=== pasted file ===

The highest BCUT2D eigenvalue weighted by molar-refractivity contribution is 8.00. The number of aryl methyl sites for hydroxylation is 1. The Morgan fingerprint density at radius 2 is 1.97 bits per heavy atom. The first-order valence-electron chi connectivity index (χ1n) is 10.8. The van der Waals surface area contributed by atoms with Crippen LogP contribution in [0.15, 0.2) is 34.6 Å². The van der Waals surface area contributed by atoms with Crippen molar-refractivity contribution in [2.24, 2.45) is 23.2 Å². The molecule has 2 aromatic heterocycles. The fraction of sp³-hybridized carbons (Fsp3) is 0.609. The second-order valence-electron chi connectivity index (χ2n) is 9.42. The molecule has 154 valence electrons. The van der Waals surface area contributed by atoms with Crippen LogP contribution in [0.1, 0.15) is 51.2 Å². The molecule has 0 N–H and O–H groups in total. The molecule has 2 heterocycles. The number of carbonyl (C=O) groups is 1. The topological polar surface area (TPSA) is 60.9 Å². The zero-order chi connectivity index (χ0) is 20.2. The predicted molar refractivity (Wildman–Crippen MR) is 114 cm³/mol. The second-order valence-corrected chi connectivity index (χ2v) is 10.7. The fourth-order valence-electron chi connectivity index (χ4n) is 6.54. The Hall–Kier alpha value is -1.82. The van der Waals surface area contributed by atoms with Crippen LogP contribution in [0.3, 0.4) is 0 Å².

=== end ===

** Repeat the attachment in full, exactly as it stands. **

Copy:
The highest BCUT2D eigenvalue weighted by molar-refractivity contribution is 8.00. The number of aryl methyl sites for hydroxylation is 1. The Morgan fingerprint density at radius 2 is 1.97 bits per heavy atom. The first-order valence-electron chi connectivity index (χ1n) is 10.8. The van der Waals surface area contributed by atoms with Crippen LogP contribution in [0.15, 0.2) is 34.6 Å². The van der Waals surface area contributed by atoms with Crippen molar-refractivity contribution in [2.24, 2.45) is 23.2 Å². The molecule has 2 aromatic heterocycles. The fraction of sp³-hybridized carbons (Fsp3) is 0.609. The second-order valence-electron chi connectivity index (χ2n) is 9.42. The molecule has 154 valence electrons. The van der Waals surface area contributed by atoms with Crippen LogP contribution in [0.1, 0.15) is 51.2 Å². The molecule has 0 N–H and O–H groups in total. The molecule has 2 heterocycles. The number of carbonyl (C=O) groups is 1. The topological polar surface area (TPSA) is 60.9 Å². The zero-order chi connectivity index (χ0) is 20.2. The predicted molar refractivity (Wildman–Crippen MR) is 114 cm³/mol. The second-order valence-corrected chi connectivity index (χ2v) is 10.7. The fourth-order valence-electron chi connectivity index (χ4n) is 6.54. The Hall–Kier alpha value is -1.82. The van der Waals surface area contributed by atoms with Crippen LogP contribution in [0.3, 0.4) is 0 Å².